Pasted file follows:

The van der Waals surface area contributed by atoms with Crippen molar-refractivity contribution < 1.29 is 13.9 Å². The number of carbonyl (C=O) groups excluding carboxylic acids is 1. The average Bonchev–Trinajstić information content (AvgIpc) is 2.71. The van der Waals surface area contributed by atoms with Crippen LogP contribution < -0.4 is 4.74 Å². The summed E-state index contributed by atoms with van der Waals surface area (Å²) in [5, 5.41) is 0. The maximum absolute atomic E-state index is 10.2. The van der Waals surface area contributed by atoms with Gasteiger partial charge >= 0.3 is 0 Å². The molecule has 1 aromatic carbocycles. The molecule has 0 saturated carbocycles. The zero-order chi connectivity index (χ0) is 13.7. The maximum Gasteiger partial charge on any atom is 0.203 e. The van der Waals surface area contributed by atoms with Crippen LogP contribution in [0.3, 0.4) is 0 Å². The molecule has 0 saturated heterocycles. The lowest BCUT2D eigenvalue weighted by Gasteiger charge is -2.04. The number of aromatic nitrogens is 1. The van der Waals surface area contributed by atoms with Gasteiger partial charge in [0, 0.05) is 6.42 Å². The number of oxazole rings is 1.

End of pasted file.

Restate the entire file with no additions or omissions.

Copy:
The van der Waals surface area contributed by atoms with Crippen molar-refractivity contribution < 1.29 is 13.9 Å². The number of carbonyl (C=O) groups excluding carboxylic acids is 1. The average Bonchev–Trinajstić information content (AvgIpc) is 2.71. The van der Waals surface area contributed by atoms with Crippen LogP contribution < -0.4 is 4.74 Å². The summed E-state index contributed by atoms with van der Waals surface area (Å²) in [5, 5.41) is 0. The maximum absolute atomic E-state index is 10.2. The van der Waals surface area contributed by atoms with Gasteiger partial charge >= 0.3 is 0 Å². The molecule has 1 aromatic carbocycles. The molecule has 0 saturated carbocycles. The zero-order chi connectivity index (χ0) is 13.7. The maximum Gasteiger partial charge on any atom is 0.203 e. The van der Waals surface area contributed by atoms with Crippen LogP contribution in [0.3, 0.4) is 0 Å². The molecule has 0 saturated heterocycles. The lowest BCUT2D eigenvalue weighted by Gasteiger charge is -2.04. The number of aromatic nitrogens is 1. The van der Waals surface area contributed by atoms with Gasteiger partial charge in [0, 0.05) is 6.42 Å². The number of oxazole rings is 1.